TAIPEI (Reuters) – Taiwan could begin administering its home-made COVID-19 vaccines as early as July, the health minister said on Friday, with the island still awaiting the arrival of imported vaccines to begin its immunisation campaign.
Taiwan has kept the pandemic well under control thanks to early and effective prevention, with less than 40 active cases, but it has not yet received any vaccines from abroad.
Health Minister Chen Shih-chung told the parliament human trials had begun for two vaccines separately developed by Taiwan-based Medigen Vaccine Biologics and United Biomedical Inc Asia.
“If everything goes well, we could start administering domestically-made vaccines in July,” Chen said without elaborating.
Taiwan had agreed to buy almost 20 million vaccine doses, including 10 million from AstraZeneca and 4.76 million doses from the COVAX global vaccine programme.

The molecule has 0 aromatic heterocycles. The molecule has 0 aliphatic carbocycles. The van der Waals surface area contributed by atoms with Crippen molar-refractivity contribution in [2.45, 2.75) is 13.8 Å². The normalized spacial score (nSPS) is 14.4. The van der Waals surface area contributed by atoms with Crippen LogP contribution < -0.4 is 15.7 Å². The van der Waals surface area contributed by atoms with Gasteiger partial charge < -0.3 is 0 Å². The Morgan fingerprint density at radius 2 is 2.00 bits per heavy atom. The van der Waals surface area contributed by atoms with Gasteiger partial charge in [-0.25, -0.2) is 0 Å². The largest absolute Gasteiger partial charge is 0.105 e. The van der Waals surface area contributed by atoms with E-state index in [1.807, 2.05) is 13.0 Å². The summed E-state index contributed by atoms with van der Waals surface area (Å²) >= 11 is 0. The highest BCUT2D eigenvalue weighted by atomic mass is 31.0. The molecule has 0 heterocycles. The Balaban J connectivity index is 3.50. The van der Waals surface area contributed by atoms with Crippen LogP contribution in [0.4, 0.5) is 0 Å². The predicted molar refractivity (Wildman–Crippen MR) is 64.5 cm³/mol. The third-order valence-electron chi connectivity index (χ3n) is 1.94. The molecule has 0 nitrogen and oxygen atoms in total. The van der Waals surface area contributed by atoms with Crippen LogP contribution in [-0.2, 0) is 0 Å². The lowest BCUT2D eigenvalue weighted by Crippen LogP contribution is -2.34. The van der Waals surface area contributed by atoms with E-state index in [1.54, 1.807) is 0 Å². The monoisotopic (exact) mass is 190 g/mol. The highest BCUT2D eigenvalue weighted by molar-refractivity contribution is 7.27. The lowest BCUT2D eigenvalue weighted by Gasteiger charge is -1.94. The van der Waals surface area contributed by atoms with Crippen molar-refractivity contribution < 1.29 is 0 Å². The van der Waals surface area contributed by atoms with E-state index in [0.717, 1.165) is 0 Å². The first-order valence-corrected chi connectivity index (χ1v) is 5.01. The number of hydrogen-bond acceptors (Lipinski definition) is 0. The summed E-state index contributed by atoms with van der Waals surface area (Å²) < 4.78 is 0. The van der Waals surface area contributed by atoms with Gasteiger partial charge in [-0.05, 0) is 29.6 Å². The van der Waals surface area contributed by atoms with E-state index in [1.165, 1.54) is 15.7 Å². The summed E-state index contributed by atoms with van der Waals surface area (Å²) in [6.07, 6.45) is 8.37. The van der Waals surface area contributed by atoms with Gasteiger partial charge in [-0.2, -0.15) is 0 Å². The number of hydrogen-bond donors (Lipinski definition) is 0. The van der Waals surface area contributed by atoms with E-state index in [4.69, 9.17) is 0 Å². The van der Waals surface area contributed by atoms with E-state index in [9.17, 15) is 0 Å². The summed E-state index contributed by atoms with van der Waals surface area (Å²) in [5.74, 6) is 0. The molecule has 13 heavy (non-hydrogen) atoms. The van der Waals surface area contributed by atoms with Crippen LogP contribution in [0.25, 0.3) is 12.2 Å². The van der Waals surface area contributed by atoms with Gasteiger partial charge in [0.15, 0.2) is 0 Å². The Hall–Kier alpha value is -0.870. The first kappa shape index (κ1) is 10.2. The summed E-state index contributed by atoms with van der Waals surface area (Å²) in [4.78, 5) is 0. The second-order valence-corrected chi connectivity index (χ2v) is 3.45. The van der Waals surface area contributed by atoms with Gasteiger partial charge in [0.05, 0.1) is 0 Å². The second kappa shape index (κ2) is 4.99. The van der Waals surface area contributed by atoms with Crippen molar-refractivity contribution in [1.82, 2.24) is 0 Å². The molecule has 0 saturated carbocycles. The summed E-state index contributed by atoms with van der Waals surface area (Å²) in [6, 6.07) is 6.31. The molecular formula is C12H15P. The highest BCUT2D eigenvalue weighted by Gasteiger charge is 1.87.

The island is also getting five million doses from U.S. drugmaker Moderna Inc and the government is working to grant them emergency-use approval.
Security officials had expressed concerns over an offer from China to Taiwanese in China priority for COVID-19 vaccines, describing it as ploy to win favour with the island’s population.
China claims Taiwan as its own territory and has not given up the use of force to bring the island under its control. Taiwan has banned imports of vaccines from China, and officials have repeatedly spoken of health “risks” related to Chinese vaccines.
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